I was one of three principals in the nationwide campaign organization with varied geographical and tactical responsibilities. The other two were the late Bren Guiao and Alfonso Policarpio. Also at Ninoy’s beck and call were Chitong Pineda and Tatang Darding (Ninoy’s uncle). The campaign slogan used in billboards, radio jingles and printed peripherals was truly descriptive: Youth, Experience, Hope.

Ninoy was the first Filipino politician to make extensive use of a helicopter for barnstorming. It was a 2-seater, just him and the pilot. A kerosene-fueled Hughes H-300. On a sortie in the Bicol provinces, we established logistical support by stockpiling kerosene supply at the Naga Airport for periodic refueling. Looking back, it was my most peril-prone errand. We had to ferry over to Naga our own supply of kerosene. To do that, from a Manila Domestic Airport hangar, the pilot, an attendant and I loaded about 30 large tin cans of kerosene onto a twin-engine Beechcraft King Air. Truly a most horrifying violation of a basic “No No!” Before boarding, we made sure we did not have a single matchstick, a lighter or any thing that could cause friction that could trigger combustion. We were a potential flying fireball! Foolhardy death-defying, I still get goose pimples just reminiscing.

October found us in Tacloban, while a typhoon was raging. Ninoy and I were holed up at the “Primrose” hotel, a lodging house, really. So named because it was owned by husband and wife (Congressman Primo and Rosa Villasin). No telephones but at least a telegraph office (Telefast?) was still in operation. Ninoy would dictate wire messages and I would run two blocks away through flooding streets and gale to file them. Two days marooned while Manila was ado about Ninoy’s electoral disqualification case. Ninoy was naturally itching to be beside his counsel, Senator Salonga, who wanted him in Manila. On the second afternoon with typhoon signals still up, Ninoy had the pilot fly him out of Tacloban just as a small clearance in the skies opened up. A sleepless night it was for me, but no news was truly good news!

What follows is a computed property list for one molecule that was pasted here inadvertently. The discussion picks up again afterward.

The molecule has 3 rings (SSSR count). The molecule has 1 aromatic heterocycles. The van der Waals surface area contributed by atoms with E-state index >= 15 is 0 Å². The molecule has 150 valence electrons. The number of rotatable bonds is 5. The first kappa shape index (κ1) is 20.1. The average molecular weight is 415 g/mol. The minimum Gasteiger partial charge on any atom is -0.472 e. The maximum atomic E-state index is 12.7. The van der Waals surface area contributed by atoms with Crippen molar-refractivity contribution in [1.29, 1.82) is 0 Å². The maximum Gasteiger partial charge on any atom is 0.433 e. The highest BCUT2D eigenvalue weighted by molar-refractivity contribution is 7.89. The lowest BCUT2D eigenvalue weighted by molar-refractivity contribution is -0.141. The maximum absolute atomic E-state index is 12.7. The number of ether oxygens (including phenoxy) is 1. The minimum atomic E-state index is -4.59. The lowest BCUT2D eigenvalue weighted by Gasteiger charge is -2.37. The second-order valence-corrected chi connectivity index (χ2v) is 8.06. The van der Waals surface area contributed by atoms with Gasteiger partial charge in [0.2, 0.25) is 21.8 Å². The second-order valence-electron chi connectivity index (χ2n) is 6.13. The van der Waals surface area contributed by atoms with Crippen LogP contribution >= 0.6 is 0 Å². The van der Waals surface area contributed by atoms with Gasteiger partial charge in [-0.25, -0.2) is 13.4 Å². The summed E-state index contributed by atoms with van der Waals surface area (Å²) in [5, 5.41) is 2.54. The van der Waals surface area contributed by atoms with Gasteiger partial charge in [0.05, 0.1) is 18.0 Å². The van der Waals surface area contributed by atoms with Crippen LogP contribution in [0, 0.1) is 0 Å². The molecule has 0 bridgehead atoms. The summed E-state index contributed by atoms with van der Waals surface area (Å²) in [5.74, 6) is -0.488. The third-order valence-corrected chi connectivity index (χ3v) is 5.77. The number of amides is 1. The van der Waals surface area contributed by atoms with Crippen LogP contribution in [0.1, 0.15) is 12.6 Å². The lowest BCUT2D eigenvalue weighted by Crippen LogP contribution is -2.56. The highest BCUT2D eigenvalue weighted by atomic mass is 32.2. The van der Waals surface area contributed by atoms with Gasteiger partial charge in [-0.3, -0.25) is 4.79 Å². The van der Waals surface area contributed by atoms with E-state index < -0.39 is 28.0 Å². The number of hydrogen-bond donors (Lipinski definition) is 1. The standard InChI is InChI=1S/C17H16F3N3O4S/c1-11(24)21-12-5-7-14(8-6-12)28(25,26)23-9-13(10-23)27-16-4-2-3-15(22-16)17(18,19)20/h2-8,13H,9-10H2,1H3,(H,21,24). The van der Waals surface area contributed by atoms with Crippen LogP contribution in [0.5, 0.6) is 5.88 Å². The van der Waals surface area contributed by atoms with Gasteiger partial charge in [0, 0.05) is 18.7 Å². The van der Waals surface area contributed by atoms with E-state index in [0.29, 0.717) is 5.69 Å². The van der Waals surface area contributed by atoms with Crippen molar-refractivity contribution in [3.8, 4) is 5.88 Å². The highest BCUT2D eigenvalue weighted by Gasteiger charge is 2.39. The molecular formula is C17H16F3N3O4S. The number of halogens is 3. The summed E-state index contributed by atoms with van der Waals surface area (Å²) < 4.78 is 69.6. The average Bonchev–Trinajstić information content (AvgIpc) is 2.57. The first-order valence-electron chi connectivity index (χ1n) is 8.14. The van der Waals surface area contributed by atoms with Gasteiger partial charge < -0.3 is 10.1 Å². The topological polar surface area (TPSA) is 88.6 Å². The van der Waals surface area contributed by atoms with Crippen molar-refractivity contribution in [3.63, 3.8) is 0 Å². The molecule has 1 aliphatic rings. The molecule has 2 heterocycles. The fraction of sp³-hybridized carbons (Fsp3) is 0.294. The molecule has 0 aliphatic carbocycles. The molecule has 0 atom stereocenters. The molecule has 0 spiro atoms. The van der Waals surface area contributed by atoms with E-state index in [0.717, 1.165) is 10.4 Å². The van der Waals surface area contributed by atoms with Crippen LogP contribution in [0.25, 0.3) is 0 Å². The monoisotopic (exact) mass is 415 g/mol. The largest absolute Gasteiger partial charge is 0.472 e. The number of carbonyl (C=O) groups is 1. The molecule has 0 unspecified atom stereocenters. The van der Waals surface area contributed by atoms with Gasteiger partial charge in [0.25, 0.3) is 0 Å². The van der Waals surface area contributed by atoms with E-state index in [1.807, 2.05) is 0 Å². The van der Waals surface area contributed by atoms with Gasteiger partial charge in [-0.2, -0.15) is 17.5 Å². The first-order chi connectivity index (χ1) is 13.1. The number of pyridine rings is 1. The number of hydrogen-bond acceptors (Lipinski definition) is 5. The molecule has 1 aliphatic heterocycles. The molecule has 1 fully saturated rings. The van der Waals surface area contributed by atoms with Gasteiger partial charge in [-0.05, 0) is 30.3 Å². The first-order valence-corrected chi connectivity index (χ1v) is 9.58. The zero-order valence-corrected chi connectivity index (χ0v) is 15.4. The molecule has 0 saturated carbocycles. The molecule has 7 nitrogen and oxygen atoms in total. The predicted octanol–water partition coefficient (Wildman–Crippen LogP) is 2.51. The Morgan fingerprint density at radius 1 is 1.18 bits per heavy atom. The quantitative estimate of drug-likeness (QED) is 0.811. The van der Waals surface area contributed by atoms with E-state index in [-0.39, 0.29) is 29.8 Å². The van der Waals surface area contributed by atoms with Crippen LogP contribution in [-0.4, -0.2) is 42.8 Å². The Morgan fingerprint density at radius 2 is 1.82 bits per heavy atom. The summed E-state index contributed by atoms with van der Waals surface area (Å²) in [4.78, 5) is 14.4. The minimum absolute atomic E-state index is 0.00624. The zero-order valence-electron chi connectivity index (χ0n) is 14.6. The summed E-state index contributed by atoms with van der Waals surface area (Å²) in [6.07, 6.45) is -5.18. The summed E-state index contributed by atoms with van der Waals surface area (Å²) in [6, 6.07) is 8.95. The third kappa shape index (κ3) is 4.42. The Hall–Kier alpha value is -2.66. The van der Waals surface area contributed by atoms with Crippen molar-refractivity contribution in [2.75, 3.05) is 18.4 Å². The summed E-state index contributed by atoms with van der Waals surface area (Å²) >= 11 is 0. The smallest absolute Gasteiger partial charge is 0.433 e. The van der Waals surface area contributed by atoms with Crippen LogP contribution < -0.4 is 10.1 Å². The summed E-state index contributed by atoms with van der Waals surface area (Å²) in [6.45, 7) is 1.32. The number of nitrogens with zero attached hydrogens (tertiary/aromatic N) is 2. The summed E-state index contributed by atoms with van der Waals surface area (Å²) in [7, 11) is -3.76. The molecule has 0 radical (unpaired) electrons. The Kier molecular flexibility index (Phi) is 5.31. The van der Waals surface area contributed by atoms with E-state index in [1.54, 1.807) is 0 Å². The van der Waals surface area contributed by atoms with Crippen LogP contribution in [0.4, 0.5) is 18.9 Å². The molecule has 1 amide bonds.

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In April of 1975, during the Court Martial trial of Ninoy, he went on a hunger strike. News was muzzled, blackout reigned. I was already living in HK. A call from Chitong Pineda asked me if I could help break the news through. Right away I contacted the desk at Hong Kong Standard, promising to bring in late breaking news about Sen. Aquino, telling them I was leaving for Manila the following morning and returning same evening. Upon arriving back, I headed straight to Hong Kong Standard where editor Viswa Nathan was waiting. The following morning, a dramatic photo of a visibly weakened, limp and bedraggled Ninoy made the front page. The world came to know of his hunger strike and trumped military trial.